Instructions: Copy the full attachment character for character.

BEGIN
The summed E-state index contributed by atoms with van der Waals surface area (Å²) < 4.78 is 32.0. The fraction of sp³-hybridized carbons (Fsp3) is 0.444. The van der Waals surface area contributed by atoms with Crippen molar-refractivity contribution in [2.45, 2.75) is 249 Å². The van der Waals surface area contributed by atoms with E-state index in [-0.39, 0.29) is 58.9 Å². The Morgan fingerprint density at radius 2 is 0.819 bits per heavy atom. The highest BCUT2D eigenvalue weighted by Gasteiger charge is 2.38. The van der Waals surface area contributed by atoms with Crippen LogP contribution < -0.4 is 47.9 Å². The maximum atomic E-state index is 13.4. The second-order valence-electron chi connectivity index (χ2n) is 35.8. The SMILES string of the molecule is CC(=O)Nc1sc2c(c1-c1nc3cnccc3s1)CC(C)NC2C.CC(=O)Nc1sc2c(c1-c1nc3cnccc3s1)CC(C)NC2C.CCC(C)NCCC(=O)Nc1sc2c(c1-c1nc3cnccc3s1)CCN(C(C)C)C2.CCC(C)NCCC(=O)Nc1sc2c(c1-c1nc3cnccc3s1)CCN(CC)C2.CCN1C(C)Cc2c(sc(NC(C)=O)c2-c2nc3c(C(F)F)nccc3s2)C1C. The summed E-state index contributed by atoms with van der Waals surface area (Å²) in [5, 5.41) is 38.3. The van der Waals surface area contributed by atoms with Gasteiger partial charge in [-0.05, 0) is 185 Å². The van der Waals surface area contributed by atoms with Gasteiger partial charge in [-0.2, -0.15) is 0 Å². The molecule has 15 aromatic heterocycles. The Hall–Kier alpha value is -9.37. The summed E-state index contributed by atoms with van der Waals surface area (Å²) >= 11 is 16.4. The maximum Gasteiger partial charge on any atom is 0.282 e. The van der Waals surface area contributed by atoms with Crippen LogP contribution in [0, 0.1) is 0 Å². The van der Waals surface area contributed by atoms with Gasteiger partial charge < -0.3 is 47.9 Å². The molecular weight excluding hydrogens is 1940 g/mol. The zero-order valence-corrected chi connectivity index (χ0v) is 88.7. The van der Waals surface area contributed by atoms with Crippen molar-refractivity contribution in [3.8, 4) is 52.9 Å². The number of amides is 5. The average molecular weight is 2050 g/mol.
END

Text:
The summed E-state index contributed by atoms with van der Waals surface area (Å²) < 4.78 is 32.0. The fraction of sp³-hybridized carbons (Fsp3) is 0.444. The van der Waals surface area contributed by atoms with Crippen molar-refractivity contribution in [2.45, 2.75) is 249 Å². The van der Waals surface area contributed by atoms with E-state index in [-0.39, 0.29) is 58.9 Å². The Morgan fingerprint density at radius 2 is 0.819 bits per heavy atom. The highest BCUT2D eigenvalue weighted by Gasteiger charge is 2.38. The van der Waals surface area contributed by atoms with Crippen LogP contribution < -0.4 is 47.9 Å². The maximum atomic E-state index is 13.4. The second-order valence-electron chi connectivity index (χ2n) is 35.8. The SMILES string of the molecule is CC(=O)Nc1sc2c(c1-c1nc3cnccc3s1)CC(C)NC2C.CC(=O)Nc1sc2c(c1-c1nc3cnccc3s1)CC(C)NC2C.CCC(C)NCCC(=O)Nc1sc2c(c1-c1nc3cnccc3s1)CCN(C(C)C)C2.CCC(C)NCCC(=O)Nc1sc2c(c1-c1nc3cnccc3s1)CCN(CC)C2.CCN1C(C)Cc2c(sc(NC(C)=O)c2-c2nc3c(C(F)F)nccc3s2)C1C. The summed E-state index contributed by atoms with van der Waals surface area (Å²) in [5, 5.41) is 38.3. The van der Waals surface area contributed by atoms with Gasteiger partial charge in [-0.05, 0) is 185 Å². The van der Waals surface area contributed by atoms with Gasteiger partial charge in [-0.2, -0.15) is 0 Å². The molecule has 15 aromatic heterocycles. The Hall–Kier alpha value is -9.37. The summed E-state index contributed by atoms with van der Waals surface area (Å²) >= 11 is 16.4. The maximum Gasteiger partial charge on any atom is 0.282 e. The van der Waals surface area contributed by atoms with Crippen LogP contribution in [0, 0.1) is 0 Å². The van der Waals surface area contributed by atoms with Gasteiger partial charge < -0.3 is 47.9 Å². The molecular weight excluding hydrogens is 1940 g/mol. The zero-order valence-corrected chi connectivity index (χ0v) is 88.7. The van der Waals surface area contributed by atoms with Crippen molar-refractivity contribution in [3.8, 4) is 52.9 Å². The number of amides is 5. The average molecular weight is 2050 g/mol.